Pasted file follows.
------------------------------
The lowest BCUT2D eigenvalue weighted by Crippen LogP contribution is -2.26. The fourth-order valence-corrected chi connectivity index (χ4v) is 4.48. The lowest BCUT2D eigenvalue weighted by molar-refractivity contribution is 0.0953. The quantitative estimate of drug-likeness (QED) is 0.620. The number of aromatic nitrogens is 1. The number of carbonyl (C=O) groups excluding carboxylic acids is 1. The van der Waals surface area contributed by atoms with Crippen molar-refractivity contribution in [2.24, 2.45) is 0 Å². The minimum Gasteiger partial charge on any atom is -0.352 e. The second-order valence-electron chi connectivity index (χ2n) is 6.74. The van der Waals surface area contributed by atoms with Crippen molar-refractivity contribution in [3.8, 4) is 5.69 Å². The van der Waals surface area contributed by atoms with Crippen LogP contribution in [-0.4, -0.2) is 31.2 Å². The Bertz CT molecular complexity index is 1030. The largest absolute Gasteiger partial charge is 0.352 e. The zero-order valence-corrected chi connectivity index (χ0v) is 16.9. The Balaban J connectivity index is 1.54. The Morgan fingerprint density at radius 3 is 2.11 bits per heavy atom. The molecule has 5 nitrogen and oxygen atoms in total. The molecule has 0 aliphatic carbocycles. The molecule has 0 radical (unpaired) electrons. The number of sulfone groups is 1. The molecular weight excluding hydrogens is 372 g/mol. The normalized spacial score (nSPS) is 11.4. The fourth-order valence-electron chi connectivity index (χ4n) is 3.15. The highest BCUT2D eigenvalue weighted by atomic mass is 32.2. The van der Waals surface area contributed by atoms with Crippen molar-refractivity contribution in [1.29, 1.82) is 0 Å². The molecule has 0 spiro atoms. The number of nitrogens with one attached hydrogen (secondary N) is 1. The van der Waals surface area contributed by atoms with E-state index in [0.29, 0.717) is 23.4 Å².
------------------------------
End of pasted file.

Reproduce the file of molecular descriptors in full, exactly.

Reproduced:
The lowest BCUT2D eigenvalue weighted by Crippen LogP contribution is -2.26. The fourth-order valence-corrected chi connectivity index (χ4v) is 4.48. The lowest BCUT2D eigenvalue weighted by molar-refractivity contribution is 0.0953. The quantitative estimate of drug-likeness (QED) is 0.620. The number of aromatic nitrogens is 1. The number of carbonyl (C=O) groups excluding carboxylic acids is 1. The van der Waals surface area contributed by atoms with Crippen molar-refractivity contribution in [2.24, 2.45) is 0 Å². The minimum Gasteiger partial charge on any atom is -0.352 e. The second-order valence-electron chi connectivity index (χ2n) is 6.74. The van der Waals surface area contributed by atoms with Crippen molar-refractivity contribution in [3.8, 4) is 5.69 Å². The van der Waals surface area contributed by atoms with Crippen LogP contribution in [-0.4, -0.2) is 31.2 Å². The Bertz CT molecular complexity index is 1030. The largest absolute Gasteiger partial charge is 0.352 e. The zero-order valence-corrected chi connectivity index (χ0v) is 16.9. The Balaban J connectivity index is 1.54. The Morgan fingerprint density at radius 3 is 2.11 bits per heavy atom. The molecule has 5 nitrogen and oxygen atoms in total. The molecule has 0 aliphatic carbocycles. The molecule has 0 radical (unpaired) electrons. The number of sulfone groups is 1. The molecular weight excluding hydrogens is 372 g/mol. The normalized spacial score (nSPS) is 11.4. The fourth-order valence-electron chi connectivity index (χ4n) is 3.15. The highest BCUT2D eigenvalue weighted by atomic mass is 32.2. The van der Waals surface area contributed by atoms with Crippen molar-refractivity contribution in [1.29, 1.82) is 0 Å². The molecule has 0 spiro atoms. The number of nitrogens with one attached hydrogen (secondary N) is 1. The van der Waals surface area contributed by atoms with E-state index in [0.29, 0.717) is 23.4 Å².